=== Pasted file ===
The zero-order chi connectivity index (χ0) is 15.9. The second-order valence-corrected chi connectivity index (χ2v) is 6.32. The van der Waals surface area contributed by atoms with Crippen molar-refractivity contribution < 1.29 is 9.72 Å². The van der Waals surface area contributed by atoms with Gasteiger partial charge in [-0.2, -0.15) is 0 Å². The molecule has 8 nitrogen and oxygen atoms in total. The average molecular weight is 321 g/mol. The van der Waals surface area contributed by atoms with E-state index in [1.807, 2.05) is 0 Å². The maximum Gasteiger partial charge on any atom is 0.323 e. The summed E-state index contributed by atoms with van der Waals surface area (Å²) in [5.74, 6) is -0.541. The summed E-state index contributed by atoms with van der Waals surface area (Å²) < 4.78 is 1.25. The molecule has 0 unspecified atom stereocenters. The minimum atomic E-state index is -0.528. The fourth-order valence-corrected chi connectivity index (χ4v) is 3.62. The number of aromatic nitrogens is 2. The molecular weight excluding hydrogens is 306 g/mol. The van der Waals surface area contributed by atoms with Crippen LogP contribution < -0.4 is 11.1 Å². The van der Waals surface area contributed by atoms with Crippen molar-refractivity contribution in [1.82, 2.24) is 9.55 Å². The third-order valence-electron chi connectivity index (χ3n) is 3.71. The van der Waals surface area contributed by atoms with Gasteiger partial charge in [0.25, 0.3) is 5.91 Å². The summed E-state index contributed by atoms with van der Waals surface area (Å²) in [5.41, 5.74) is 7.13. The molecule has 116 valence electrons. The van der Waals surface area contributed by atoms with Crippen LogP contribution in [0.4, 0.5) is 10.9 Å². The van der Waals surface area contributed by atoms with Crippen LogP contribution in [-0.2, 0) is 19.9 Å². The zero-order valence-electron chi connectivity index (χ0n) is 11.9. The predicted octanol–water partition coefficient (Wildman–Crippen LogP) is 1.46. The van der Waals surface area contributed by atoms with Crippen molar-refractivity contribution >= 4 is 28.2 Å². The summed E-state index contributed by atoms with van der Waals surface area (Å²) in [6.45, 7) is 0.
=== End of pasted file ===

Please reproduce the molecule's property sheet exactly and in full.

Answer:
The zero-order chi connectivity index (χ0) is 15.9. The second-order valence-corrected chi connectivity index (χ2v) is 6.32. The van der Waals surface area contributed by atoms with Crippen molar-refractivity contribution < 1.29 is 9.72 Å². The van der Waals surface area contributed by atoms with Gasteiger partial charge in [-0.2, -0.15) is 0 Å². The molecule has 8 nitrogen and oxygen atoms in total. The average molecular weight is 321 g/mol. The van der Waals surface area contributed by atoms with E-state index in [1.807, 2.05) is 0 Å². The maximum Gasteiger partial charge on any atom is 0.323 e. The summed E-state index contributed by atoms with van der Waals surface area (Å²) in [5.74, 6) is -0.541. The summed E-state index contributed by atoms with van der Waals surface area (Å²) < 4.78 is 1.25. The molecule has 0 unspecified atom stereocenters. The minimum atomic E-state index is -0.528. The fourth-order valence-corrected chi connectivity index (χ4v) is 3.62. The number of aromatic nitrogens is 2. The molecular weight excluding hydrogens is 306 g/mol. The van der Waals surface area contributed by atoms with Crippen LogP contribution < -0.4 is 11.1 Å². The van der Waals surface area contributed by atoms with Crippen molar-refractivity contribution in [1.82, 2.24) is 9.55 Å². The third-order valence-electron chi connectivity index (χ3n) is 3.71. The van der Waals surface area contributed by atoms with Gasteiger partial charge in [0.25, 0.3) is 5.91 Å². The summed E-state index contributed by atoms with van der Waals surface area (Å²) in [5.41, 5.74) is 7.13. The molecule has 116 valence electrons. The van der Waals surface area contributed by atoms with Crippen LogP contribution in [0.4, 0.5) is 10.9 Å². The van der Waals surface area contributed by atoms with Crippen LogP contribution in [-0.2, 0) is 19.9 Å². The zero-order valence-electron chi connectivity index (χ0n) is 11.9. The predicted octanol–water partition coefficient (Wildman–Crippen LogP) is 1.46. The van der Waals surface area contributed by atoms with Crippen molar-refractivity contribution >= 4 is 28.2 Å². The summed E-state index contributed by atoms with van der Waals surface area (Å²) in [6.45, 7) is 0.